Batis maritima


Plant family: Bataceae - Pickleweed


Plant type: Shrub

Plant origin: N/A, California

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One Gallon 0   N/A

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Flower Color White
Blooming Season Fall, Summer
Height 2-3 feet
Spread 1-5 feet
Sun / Shade   
Monthly Water
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Wildlife Friendliness Rating
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Coastal Salt Marsh, Coastal Strand

Best Soil Conditions > Learn More

Sand, Alkaline, Salt

Special Characteristic

Edible , Hedges and Screens, Important to Native People, Salt Tolerant

Plant Highlights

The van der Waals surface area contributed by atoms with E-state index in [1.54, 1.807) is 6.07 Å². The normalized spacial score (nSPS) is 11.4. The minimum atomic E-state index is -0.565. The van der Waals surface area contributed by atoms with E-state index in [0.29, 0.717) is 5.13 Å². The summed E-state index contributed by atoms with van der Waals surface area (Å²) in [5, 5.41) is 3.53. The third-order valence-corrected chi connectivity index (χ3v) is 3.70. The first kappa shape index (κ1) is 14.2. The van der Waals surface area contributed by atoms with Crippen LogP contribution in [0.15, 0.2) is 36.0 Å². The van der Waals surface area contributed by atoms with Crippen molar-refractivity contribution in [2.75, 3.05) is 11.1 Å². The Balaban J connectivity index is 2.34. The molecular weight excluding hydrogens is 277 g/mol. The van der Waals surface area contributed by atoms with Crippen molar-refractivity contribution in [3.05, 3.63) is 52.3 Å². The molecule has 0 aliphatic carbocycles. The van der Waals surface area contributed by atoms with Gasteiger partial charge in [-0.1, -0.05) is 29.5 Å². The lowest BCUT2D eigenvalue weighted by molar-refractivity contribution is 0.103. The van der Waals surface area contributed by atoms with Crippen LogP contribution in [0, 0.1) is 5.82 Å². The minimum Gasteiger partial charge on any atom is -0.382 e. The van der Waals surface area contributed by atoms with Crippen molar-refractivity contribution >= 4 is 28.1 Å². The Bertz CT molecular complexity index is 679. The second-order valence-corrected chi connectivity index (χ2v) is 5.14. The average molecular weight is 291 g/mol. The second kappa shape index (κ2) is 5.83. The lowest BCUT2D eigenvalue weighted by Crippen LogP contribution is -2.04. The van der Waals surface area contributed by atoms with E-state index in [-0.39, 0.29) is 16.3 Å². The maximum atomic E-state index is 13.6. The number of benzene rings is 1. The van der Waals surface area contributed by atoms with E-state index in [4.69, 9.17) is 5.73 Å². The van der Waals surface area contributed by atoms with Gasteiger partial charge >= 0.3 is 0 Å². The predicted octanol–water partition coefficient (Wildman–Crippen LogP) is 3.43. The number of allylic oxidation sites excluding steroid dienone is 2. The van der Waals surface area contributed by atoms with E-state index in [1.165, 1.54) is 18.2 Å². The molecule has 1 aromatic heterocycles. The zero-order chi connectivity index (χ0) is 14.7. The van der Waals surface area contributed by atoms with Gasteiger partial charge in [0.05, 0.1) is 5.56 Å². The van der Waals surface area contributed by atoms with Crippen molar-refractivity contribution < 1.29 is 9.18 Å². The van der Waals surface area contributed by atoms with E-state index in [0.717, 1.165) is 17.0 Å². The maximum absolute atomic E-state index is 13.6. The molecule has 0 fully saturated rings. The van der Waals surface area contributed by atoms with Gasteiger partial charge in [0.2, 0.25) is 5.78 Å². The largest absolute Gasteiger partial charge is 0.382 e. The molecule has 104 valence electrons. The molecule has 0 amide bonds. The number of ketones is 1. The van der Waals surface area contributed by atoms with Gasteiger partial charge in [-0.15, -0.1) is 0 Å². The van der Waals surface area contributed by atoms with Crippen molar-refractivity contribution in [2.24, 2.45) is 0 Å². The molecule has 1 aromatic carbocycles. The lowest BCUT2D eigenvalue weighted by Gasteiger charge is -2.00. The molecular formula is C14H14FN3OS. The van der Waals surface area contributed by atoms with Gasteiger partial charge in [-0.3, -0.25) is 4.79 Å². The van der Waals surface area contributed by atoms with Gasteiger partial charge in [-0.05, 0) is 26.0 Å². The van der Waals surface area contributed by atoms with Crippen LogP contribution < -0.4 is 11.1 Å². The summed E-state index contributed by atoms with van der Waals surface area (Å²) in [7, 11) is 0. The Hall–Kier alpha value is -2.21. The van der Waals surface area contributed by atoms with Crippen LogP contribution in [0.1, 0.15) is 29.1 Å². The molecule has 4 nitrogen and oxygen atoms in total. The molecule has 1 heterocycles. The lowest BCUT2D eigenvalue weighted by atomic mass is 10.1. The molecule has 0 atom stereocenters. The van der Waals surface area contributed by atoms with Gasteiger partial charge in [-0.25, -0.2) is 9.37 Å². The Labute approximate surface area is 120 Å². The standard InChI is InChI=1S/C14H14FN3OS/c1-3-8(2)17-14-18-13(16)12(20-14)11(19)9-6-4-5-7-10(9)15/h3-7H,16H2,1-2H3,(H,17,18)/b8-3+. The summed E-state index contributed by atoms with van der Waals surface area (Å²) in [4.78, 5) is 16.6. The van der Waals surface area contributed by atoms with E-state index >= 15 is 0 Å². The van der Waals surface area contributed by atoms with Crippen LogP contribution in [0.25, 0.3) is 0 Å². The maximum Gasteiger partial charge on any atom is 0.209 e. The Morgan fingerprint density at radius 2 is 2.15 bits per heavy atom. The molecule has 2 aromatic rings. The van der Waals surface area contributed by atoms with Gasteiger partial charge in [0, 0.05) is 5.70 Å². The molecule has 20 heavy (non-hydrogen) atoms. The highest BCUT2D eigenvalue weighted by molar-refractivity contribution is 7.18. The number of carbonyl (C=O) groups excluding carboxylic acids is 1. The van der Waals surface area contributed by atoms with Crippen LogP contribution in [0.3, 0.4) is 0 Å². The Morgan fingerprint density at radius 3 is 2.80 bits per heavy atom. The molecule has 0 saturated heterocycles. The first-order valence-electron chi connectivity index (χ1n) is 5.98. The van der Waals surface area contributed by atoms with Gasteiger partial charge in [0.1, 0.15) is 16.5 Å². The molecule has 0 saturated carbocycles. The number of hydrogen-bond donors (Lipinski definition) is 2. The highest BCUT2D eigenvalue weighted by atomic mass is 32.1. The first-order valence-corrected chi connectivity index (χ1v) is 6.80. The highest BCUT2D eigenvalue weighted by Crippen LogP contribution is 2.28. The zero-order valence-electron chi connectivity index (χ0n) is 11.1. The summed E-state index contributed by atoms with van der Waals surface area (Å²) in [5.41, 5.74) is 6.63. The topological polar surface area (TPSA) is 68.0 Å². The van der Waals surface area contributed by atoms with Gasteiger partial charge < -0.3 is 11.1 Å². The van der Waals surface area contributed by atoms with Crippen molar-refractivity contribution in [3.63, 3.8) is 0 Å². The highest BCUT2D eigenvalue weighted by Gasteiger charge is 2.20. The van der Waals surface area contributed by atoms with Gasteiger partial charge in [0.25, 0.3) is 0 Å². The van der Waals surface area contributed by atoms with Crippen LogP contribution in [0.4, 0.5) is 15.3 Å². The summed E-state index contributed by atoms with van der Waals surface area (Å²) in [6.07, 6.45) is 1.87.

Saltwort is evergreen, low growing, but once rooted growing bushy. The leaves are small, swollen, fleshy and narrowly club-shaped. They are bright green, but can also take on a reddish color. The flowers are small, produced in non-showy spikes, flowering from mid summer to fall. Batis has the ability to live in salty environments and to help it survive in this salty habitat, its fleshy leaves are covered with very fine hairs that reduce the amount of water the plant loses to the air. B. maritima was used by Native Americans as a food, the roots were chewed (like sugar cane) or boiled into a beverage while the stems and leaves were eaten raw, cooked or pickled. B. argillicola is also eaten as a green vegetable. Saltwort has unexpectedly turned out to be a nutritious food source. An analysis of its peppercorn-sized seeds has revealed that they are extremely nutritious, having high quantities of proteins, oils and starches. The seeds are extremely edible, having a nutty taste, and they can be added to salads, toasted or even made into miniature popcorn. The oil is almost identical to safflower oil, which is used for cooking and in salad dressings, as well as for making margarine. The seeds also contain beneficial antioxidants such as tocopherols, which are thought to fight cancer.

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